In a future threatened by the spread of "kipple" (garbage & trash), Peter Payne is part of a fringe society that scavenges junk to survive. His days are spent in the refuse of humanity and running with a teenage gang called The Dead Bones lead by his brother Charlie. But when Peter finds beauty in the world in the shape of Alba, an advanced model female nexhuman, he finds purpose ... and love. When Charlie and The Dead Bones destroy Peter's dreams for the future, Peter embarks on a quest to rebuild the object of his obsession.
Exploring themes such as cybernetics, consumerism, robotics, and transcendence, Nexhuman expands on classic science fiction to build a world as deep and searching as its main character.
Francesco Verso is a hardworking author and publisher tirelessly promoting the science fiction genre in Italy. Born in Bologna, in 1973, he has a major in Environmental Economics at the University of Roma Tre and worked at IBM (PC Division) until 2005, then for Lenovo until 2008. Since 2008 he has worked as a full-time writer/publisher of Italian Science Fiction. His novel Antidoti umani was a finalist for the 2004 Urania Mondadori Award. In 2009, he won the Urania Mondadori Award for his book e-Doll. In 2011, he wrote short stories like “Flush,” “90 Cents,” “Two Worlds” (published on International Speculative Fiction nr.5), and “Fernando Morales, This Is Your Death!” In the same year, he finished his third novel Livido, which went on to win the Odyssey Award 2013 and Italy Award 2014 for best Italian Science Fiction novel. Livido, published in 2014 in Australia by Xoum with the title of Nexhuman is his first novel to be translated into English.
Imagine a future in which many human emotions are extinct, and “emotional masseuses” try to help people recover those lost sensations. Individuals rely on personal-assistant robots to navigate daily life. Students are taught not to think but to employ search programs. Companies protect their intellectual property by erasing the memory of their employees. And then imagine what it would feel like to be a sweet, smart thirteen-year-old girl from the twenty-first century who wakes from a cryogenically induced sleep into this strange world. This is the compelling story told by Carme Torras in this prize-winning science fiction novel. We meet Celia, brought back to life when a cure is found for her formerly terminal disease, and Lu, Celia's adoptive mother, protective but mystified by her new daughter. There is Leo, a bioengineer, who is developing a “creativity prosthesis” to augment humans' atrophied capacities, and the eccentric robotics mogul Dr. Craft. And there is Silvana, an emotional masseuse who reads old books to research the power of emotion. Silvana sees Celia as a living, breathing example of the emotions and feelings that are now out of reach for most people.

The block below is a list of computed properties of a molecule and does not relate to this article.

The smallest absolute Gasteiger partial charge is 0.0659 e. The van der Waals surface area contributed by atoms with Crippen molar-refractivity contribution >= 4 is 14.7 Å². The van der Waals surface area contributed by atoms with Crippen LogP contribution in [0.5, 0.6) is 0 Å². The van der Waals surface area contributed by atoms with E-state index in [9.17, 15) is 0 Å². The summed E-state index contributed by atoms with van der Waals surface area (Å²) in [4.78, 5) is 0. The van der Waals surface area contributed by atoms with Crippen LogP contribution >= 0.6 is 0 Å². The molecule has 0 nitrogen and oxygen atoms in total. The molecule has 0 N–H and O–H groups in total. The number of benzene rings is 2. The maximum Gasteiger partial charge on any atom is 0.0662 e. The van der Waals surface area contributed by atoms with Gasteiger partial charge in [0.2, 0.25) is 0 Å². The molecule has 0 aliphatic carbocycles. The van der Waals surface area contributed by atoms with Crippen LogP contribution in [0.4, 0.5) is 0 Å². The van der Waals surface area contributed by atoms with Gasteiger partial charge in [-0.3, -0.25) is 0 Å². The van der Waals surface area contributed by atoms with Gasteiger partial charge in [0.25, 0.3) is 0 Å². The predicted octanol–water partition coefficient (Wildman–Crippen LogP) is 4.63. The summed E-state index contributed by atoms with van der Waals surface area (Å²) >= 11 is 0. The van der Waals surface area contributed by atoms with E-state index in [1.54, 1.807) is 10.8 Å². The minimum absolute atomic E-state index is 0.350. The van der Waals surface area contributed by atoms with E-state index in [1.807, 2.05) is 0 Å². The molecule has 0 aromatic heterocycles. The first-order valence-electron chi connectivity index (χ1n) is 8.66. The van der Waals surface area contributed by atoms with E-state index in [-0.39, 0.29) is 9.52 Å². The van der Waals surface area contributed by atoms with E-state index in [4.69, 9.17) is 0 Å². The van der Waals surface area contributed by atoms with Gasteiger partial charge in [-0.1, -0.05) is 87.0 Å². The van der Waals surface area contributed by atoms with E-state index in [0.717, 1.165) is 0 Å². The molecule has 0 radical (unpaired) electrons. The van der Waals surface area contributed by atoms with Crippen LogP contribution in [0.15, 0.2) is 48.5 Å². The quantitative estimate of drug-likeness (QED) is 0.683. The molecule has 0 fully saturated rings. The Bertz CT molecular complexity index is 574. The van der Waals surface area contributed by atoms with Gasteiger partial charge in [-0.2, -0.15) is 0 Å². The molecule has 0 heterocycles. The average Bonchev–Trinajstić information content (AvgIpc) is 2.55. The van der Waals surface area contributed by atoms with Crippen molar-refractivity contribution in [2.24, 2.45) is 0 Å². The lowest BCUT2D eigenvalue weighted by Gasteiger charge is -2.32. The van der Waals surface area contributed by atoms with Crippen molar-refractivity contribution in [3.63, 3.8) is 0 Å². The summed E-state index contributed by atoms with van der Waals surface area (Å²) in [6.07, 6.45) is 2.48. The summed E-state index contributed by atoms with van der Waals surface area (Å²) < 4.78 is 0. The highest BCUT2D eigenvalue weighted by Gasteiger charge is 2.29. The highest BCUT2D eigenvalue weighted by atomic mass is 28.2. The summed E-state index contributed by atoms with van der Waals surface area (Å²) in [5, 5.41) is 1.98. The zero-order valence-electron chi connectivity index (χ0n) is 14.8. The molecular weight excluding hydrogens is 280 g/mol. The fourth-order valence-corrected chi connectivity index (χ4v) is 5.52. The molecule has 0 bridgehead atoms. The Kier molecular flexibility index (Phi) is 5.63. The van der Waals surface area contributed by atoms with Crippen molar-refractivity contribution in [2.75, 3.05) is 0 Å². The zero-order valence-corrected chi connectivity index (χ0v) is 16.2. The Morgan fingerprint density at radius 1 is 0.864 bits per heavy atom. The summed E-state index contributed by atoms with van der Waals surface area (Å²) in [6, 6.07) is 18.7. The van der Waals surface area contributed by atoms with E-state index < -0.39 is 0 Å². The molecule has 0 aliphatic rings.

Torras, a prominent roboticist, weaves provocative ethical issues into her story. What kind of robots do we want when robot companions become as common as personal computers are now? Is it the responsibility of researchers to design robots that make the human mind evolve in a certain way? An appendix provides readers with a list of ethics questions raised by the book.